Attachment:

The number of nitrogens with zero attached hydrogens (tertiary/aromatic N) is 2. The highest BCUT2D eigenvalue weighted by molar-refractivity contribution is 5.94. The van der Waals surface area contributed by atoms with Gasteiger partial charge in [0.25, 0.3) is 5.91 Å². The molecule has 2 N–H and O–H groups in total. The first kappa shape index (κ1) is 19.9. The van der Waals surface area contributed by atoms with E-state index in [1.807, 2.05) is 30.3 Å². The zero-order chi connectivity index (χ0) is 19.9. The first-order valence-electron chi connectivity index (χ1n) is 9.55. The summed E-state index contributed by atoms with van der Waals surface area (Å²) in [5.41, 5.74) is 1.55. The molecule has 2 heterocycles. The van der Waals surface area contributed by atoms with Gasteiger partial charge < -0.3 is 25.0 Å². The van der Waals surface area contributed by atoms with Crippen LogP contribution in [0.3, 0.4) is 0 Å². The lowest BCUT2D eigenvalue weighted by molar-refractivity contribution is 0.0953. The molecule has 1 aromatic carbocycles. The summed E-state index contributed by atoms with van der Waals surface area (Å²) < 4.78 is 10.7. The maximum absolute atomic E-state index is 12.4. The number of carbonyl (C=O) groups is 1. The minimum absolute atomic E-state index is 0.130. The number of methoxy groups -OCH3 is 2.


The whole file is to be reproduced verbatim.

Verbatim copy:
The number of nitrogens with zero attached hydrogens (tertiary/aromatic N) is 2. The highest BCUT2D eigenvalue weighted by molar-refractivity contribution is 5.94. The van der Waals surface area contributed by atoms with Gasteiger partial charge in [0.25, 0.3) is 5.91 Å². The molecule has 2 N–H and O–H groups in total. The first kappa shape index (κ1) is 19.9. The van der Waals surface area contributed by atoms with E-state index in [1.807, 2.05) is 30.3 Å². The zero-order chi connectivity index (χ0) is 19.9. The first-order valence-electron chi connectivity index (χ1n) is 9.55. The summed E-state index contributed by atoms with van der Waals surface area (Å²) in [5.41, 5.74) is 1.55. The molecule has 2 heterocycles. The van der Waals surface area contributed by atoms with Gasteiger partial charge < -0.3 is 25.0 Å². The van der Waals surface area contributed by atoms with Crippen LogP contribution in [0.3, 0.4) is 0 Å². The lowest BCUT2D eigenvalue weighted by molar-refractivity contribution is 0.0953. The molecule has 1 aromatic carbocycles. The summed E-state index contributed by atoms with van der Waals surface area (Å²) < 4.78 is 10.7. The maximum absolute atomic E-state index is 12.4. The number of carbonyl (C=O) groups is 1. The minimum absolute atomic E-state index is 0.130. The number of methoxy groups -OCH3 is 2.